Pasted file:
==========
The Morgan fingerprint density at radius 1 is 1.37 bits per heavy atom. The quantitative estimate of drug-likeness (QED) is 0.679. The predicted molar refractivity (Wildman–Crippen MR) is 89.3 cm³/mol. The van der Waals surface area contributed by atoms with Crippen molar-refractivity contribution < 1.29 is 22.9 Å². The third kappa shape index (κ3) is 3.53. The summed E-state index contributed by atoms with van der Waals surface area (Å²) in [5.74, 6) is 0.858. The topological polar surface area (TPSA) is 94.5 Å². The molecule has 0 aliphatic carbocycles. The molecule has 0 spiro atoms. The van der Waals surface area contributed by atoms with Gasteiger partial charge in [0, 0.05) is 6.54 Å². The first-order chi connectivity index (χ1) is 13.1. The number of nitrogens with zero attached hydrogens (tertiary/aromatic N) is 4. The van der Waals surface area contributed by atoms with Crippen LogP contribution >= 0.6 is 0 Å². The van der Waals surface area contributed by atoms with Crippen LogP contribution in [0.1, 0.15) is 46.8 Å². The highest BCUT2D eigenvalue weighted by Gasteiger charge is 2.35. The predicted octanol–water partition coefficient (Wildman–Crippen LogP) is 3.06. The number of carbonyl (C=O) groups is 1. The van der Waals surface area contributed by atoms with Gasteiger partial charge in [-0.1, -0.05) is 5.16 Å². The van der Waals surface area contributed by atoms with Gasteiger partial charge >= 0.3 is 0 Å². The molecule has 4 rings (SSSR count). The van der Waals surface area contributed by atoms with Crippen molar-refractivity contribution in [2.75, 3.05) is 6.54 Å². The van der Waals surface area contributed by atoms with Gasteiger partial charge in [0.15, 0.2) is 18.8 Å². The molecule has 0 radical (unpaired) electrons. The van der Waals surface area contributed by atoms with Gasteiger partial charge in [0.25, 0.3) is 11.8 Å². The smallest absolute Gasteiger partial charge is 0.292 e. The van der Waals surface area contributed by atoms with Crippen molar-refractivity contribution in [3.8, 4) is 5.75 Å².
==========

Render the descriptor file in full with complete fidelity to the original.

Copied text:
The Morgan fingerprint density at radius 1 is 1.37 bits per heavy atom. The quantitative estimate of drug-likeness (QED) is 0.679. The predicted molar refractivity (Wildman–Crippen MR) is 89.3 cm³/mol. The van der Waals surface area contributed by atoms with Crippen molar-refractivity contribution < 1.29 is 22.9 Å². The third kappa shape index (κ3) is 3.53. The summed E-state index contributed by atoms with van der Waals surface area (Å²) in [5.74, 6) is 0.858. The topological polar surface area (TPSA) is 94.5 Å². The molecule has 0 aliphatic carbocycles. The molecule has 0 spiro atoms. The van der Waals surface area contributed by atoms with Gasteiger partial charge in [0, 0.05) is 6.54 Å². The first-order chi connectivity index (χ1) is 13.1. The number of nitrogens with zero attached hydrogens (tertiary/aromatic N) is 4. The van der Waals surface area contributed by atoms with Crippen LogP contribution >= 0.6 is 0 Å². The van der Waals surface area contributed by atoms with Crippen LogP contribution in [0.1, 0.15) is 46.8 Å². The highest BCUT2D eigenvalue weighted by Gasteiger charge is 2.35. The predicted octanol–water partition coefficient (Wildman–Crippen LogP) is 3.06. The number of carbonyl (C=O) groups is 1. The van der Waals surface area contributed by atoms with Gasteiger partial charge in [-0.1, -0.05) is 5.16 Å². The van der Waals surface area contributed by atoms with Gasteiger partial charge >= 0.3 is 0 Å². The molecule has 4 rings (SSSR count). The van der Waals surface area contributed by atoms with Crippen molar-refractivity contribution in [2.75, 3.05) is 6.54 Å². The van der Waals surface area contributed by atoms with Gasteiger partial charge in [0.15, 0.2) is 18.8 Å². The molecule has 0 radical (unpaired) electrons. The van der Waals surface area contributed by atoms with Gasteiger partial charge in [0.25, 0.3) is 11.8 Å². The smallest absolute Gasteiger partial charge is 0.292 e. The van der Waals surface area contributed by atoms with Crippen molar-refractivity contribution in [3.8, 4) is 5.75 Å².